Review Shooter: Star Wars: Knights of the Old Republic: War 5

Writer: John Jackson Miller
Artist: Gigi Baldassini
Review by: Tim Taylor 

Zayne Carrick is back to finish off the last issue of the Knights of the Old Republic: War mini-series. The team has remained the same throughout the limited run with Miller on the script, Mutti on pencils, Baldassini taking inks, and Atiyeh providing colors. Before we start, since this is the last issue of the limited series, I’m assuming you read the previous issues, so there will be spoilers from that material. If you’ve not read any of the arc, I suggest reading one of my reviews on an earlier issue, rather than this one in particular.

Since the same creative team remains on this issue, the art is very much the same as seen previously. To sum it up, it’s a rather unique combination of busy and minimalist. It’s a little hard to explain, so hopefully the screenshots help out some. The inks are very heavy and cut pretty harsh lines, leaving the colors to shade and even things out. To be honest, I’m not much a fan of it, but that’s more of a personal choice, really. It’s not that the art is bad by any means, it just … rubs me a little wrong, I suppose. It feels more busy to me than it needs to be.

In terms of the story, I have some stronger issues, unfortunately. We join up with Kace as he gets to the Jedi Temple, executing his plan to kidnap all the younglings. After telling his soldiers not to harm the students, one of his “Neo-crusaders” (I’m seriously not joking, he really calls them that) force flings the bejeezus out of a youngling like the poor child was full of candy and hanging from a tree. So much for unharmed. This is just a small example of how I feel the writing was handled as a whole.

Motivations are confusing and I have trouble understanding why some characters do what they do. Zayne has his same nobody-has-to-hurt-anyone-else attitude, which, having read the Knights of the Old Republic series, I have come to expect. Kace, on the other hand, befuddles me. He wants to end the war sooner to save lives, but he believes the Republic cannot change. The Republic is also corrupt because a Jedi killed his Mandalorian love during combat and he hates Republic Jedi for that. A stretch, but okay. However, if that’s the case, why is he so gruff and uncaring about killing others in this war? I have a hard time reconciling the hatred for Jedi due to killing during war and then he goes and treats this war the same way–people are casualties and that just happens. On top of that, if he’s mad about losing his child, why is he then running off to kidnap other children? Clearly, I’m investing a lot of thought into this character and his choices, but isn’t that a major portion of reading?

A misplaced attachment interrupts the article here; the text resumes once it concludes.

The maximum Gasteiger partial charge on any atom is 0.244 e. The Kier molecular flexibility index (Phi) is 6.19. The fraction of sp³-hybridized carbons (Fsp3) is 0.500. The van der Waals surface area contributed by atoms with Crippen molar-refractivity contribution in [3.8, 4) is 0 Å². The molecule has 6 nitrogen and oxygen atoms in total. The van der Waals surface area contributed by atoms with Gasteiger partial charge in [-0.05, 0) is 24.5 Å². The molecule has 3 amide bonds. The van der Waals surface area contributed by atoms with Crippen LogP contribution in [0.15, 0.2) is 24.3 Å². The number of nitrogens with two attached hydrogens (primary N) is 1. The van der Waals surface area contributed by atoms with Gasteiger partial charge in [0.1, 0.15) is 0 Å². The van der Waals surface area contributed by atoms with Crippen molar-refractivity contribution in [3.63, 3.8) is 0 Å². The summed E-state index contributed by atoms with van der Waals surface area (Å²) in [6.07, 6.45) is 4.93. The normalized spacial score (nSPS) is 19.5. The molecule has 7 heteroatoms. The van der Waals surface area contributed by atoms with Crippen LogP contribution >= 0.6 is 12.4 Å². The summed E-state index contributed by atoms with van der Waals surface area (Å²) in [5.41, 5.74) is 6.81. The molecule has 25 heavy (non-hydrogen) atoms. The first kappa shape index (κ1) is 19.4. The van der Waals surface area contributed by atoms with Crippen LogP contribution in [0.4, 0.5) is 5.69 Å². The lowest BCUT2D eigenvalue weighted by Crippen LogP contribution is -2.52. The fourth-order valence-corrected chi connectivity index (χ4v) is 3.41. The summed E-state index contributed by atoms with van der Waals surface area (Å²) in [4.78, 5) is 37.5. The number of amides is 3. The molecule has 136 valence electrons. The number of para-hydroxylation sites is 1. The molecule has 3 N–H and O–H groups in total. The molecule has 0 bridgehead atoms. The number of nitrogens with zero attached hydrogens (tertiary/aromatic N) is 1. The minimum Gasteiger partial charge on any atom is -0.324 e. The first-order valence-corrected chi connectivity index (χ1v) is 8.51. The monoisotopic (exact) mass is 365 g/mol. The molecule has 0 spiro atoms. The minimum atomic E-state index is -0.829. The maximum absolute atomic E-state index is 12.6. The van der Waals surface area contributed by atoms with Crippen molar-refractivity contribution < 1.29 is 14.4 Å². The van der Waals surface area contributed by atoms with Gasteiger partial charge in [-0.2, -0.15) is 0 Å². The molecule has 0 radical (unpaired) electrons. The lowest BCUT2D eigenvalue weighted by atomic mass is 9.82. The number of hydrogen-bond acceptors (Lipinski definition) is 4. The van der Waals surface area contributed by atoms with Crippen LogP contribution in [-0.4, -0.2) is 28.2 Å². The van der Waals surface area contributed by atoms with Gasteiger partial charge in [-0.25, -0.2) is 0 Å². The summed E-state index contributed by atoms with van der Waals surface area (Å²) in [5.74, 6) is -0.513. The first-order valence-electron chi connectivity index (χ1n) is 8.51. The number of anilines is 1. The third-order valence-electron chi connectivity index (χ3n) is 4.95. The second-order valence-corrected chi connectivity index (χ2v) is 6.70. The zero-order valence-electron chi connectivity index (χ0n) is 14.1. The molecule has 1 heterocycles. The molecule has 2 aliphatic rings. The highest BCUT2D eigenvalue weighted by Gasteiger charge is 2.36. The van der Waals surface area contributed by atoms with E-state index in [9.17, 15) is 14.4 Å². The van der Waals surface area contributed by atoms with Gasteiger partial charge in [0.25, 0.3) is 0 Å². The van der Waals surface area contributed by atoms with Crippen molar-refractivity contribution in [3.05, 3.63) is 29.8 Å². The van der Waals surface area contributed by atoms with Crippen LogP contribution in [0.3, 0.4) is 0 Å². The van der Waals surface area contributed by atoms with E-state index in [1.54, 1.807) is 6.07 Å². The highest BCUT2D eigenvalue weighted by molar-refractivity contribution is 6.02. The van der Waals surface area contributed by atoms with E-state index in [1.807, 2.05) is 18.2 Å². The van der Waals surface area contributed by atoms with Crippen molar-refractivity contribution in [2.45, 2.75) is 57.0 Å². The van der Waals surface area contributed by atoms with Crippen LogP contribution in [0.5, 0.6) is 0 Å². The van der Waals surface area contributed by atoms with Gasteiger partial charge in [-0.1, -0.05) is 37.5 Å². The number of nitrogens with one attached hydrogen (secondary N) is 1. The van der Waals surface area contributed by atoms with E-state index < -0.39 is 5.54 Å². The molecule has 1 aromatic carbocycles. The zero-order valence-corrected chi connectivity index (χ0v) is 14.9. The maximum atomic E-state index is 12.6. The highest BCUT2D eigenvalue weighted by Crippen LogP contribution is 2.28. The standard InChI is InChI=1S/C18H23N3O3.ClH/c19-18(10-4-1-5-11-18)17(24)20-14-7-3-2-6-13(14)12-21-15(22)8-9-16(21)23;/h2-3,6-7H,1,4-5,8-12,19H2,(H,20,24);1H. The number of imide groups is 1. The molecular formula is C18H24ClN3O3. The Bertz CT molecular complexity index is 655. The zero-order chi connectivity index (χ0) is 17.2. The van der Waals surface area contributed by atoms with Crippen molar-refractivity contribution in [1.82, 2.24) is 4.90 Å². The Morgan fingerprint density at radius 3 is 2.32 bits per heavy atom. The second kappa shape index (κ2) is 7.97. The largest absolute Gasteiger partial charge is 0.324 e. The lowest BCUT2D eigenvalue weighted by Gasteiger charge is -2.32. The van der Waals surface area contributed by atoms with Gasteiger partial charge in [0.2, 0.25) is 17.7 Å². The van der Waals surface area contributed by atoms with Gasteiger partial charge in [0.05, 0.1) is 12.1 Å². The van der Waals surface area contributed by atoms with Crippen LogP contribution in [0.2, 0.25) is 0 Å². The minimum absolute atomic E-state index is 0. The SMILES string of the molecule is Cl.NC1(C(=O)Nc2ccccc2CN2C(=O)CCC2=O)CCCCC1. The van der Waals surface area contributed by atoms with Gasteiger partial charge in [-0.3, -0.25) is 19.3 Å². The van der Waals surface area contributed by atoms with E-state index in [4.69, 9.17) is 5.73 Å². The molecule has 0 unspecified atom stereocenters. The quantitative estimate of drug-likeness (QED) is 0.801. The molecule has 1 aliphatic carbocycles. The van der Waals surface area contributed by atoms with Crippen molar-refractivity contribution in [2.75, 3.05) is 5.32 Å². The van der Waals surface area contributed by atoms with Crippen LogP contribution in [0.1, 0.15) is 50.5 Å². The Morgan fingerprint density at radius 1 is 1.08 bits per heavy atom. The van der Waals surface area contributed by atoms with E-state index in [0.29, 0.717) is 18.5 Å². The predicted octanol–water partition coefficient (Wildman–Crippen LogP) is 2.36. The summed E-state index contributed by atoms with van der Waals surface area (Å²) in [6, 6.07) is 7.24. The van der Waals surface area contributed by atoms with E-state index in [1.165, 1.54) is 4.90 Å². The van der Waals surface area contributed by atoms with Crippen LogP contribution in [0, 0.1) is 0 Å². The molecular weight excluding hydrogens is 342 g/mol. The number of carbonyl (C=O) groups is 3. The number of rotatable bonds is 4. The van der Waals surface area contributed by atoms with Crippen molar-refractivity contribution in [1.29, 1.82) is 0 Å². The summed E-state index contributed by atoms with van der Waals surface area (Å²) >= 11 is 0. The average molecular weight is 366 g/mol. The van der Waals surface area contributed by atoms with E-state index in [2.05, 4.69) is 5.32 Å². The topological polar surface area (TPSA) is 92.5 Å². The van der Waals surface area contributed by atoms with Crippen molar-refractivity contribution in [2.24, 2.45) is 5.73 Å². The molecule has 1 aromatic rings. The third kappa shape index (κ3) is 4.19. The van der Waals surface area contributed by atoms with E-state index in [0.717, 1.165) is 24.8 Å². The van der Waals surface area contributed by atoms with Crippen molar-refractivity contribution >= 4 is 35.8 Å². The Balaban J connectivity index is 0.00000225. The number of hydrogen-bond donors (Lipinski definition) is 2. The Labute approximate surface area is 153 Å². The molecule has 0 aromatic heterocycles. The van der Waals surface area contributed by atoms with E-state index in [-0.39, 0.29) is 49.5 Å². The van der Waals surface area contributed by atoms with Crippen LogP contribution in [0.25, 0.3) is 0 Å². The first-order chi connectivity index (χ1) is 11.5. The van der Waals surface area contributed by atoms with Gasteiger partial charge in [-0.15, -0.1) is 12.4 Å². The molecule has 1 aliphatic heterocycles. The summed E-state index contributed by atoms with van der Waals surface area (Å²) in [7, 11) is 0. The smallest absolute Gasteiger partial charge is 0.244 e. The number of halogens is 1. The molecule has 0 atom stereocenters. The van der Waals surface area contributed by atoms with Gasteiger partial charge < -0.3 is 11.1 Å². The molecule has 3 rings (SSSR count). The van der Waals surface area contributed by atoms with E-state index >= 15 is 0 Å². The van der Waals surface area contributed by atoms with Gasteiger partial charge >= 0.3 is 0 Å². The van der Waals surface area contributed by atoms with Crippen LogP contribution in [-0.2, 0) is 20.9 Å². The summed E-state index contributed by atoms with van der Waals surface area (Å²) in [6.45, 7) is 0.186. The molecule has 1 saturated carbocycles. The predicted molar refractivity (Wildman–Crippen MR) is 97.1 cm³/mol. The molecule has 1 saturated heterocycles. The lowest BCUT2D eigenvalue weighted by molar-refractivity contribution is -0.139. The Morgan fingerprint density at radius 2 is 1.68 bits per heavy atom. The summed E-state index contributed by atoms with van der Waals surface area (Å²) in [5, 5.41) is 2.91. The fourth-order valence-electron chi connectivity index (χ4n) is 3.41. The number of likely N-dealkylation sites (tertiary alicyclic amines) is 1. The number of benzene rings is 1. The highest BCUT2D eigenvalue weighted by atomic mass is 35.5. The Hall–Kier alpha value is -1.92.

The dialogue is rough, obtuse, and sometimes confusing. Kace rounds up the younglings and tells them all they will become Mandalorians. A student actually responds, “But–the Mandalorians are the enemy of the Republic!
Aren’t they?” I get that they are younglings, but this kid is getting kidnapped from his home and his teacher was literally just put in chains, yet five minutes after the fighting stops he’s confused if the Mandalorians and the Republic are enemies? I think our padawan may be a little slow. Things like this plague the pages of the whole mini-series, and this issue as well.

 

Recommendation: Borrow Overall, if you have invested the time in the previous four issues of the series, you may as well go ahead and round out the arc with this final installment. If you are considering this for younger children, feel free to pick it up. The arc is very black-and-white in its handling of what’s good and bad, acceptable and morally reprehensible. That makes it decent material for a younger audience, but also muddles characters’ motivations and makes for a relatively shallow reading experience for more mature readers. If you haven’t kept up with the previous issues in the limited or are not buying this for your kid, I’d suggest steering pretty clear of this one. Its simple and clumsy handling of what could have been complex and morally ambiguous topics leaves me frustrated.

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